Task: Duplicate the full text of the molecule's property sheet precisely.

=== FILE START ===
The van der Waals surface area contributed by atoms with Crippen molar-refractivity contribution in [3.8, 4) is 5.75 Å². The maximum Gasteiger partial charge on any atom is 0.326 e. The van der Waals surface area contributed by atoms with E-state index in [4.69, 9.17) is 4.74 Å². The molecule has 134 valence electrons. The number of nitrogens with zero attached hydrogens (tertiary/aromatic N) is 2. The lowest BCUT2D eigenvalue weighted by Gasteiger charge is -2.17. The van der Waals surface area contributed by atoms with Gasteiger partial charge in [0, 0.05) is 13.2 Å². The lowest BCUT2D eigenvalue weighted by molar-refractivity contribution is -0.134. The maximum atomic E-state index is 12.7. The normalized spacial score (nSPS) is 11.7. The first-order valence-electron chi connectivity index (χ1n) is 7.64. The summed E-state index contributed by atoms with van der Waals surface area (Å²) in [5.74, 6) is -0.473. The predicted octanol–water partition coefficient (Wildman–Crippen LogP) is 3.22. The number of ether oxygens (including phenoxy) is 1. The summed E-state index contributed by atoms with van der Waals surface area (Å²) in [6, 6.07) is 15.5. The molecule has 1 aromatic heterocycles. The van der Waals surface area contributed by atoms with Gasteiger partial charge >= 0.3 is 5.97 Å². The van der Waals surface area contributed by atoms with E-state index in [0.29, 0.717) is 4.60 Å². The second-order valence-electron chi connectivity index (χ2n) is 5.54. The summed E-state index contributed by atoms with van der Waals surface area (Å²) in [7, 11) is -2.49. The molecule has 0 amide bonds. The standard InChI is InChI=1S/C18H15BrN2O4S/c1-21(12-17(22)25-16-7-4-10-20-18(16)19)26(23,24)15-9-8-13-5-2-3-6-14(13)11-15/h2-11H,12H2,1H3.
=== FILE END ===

The van der Waals surface area contributed by atoms with Crippen molar-refractivity contribution in [3.8, 4) is 5.75 Å². The maximum Gasteiger partial charge on any atom is 0.326 e. The van der Waals surface area contributed by atoms with E-state index in [4.69, 9.17) is 4.74 Å². The molecule has 134 valence electrons. The number of nitrogens with zero attached hydrogens (tertiary/aromatic N) is 2. The lowest BCUT2D eigenvalue weighted by Gasteiger charge is -2.17. The van der Waals surface area contributed by atoms with Gasteiger partial charge in [0, 0.05) is 13.2 Å². The lowest BCUT2D eigenvalue weighted by molar-refractivity contribution is -0.134. The maximum atomic E-state index is 12.7. The normalized spacial score (nSPS) is 11.7. The first-order valence-electron chi connectivity index (χ1n) is 7.64. The summed E-state index contributed by atoms with van der Waals surface area (Å²) in [5.74, 6) is -0.473. The predicted octanol–water partition coefficient (Wildman–Crippen LogP) is 3.22. The number of ether oxygens (including phenoxy) is 1. The summed E-state index contributed by atoms with van der Waals surface area (Å²) in [6, 6.07) is 15.5. The molecule has 1 aromatic heterocycles. The van der Waals surface area contributed by atoms with Gasteiger partial charge >= 0.3 is 5.97 Å². The van der Waals surface area contributed by atoms with E-state index in [0.29, 0.717) is 4.60 Å². The second-order valence-electron chi connectivity index (χ2n) is 5.54. The summed E-state index contributed by atoms with van der Waals surface area (Å²) in [7, 11) is -2.49. The molecule has 0 amide bonds. The standard InChI is InChI=1S/C18H15BrN2O4S/c1-21(12-17(22)25-16-7-4-10-20-18(16)19)26(23,24)15-9-8-13-5-2-3-6-14(13)11-15/h2-11H,12H2,1H3.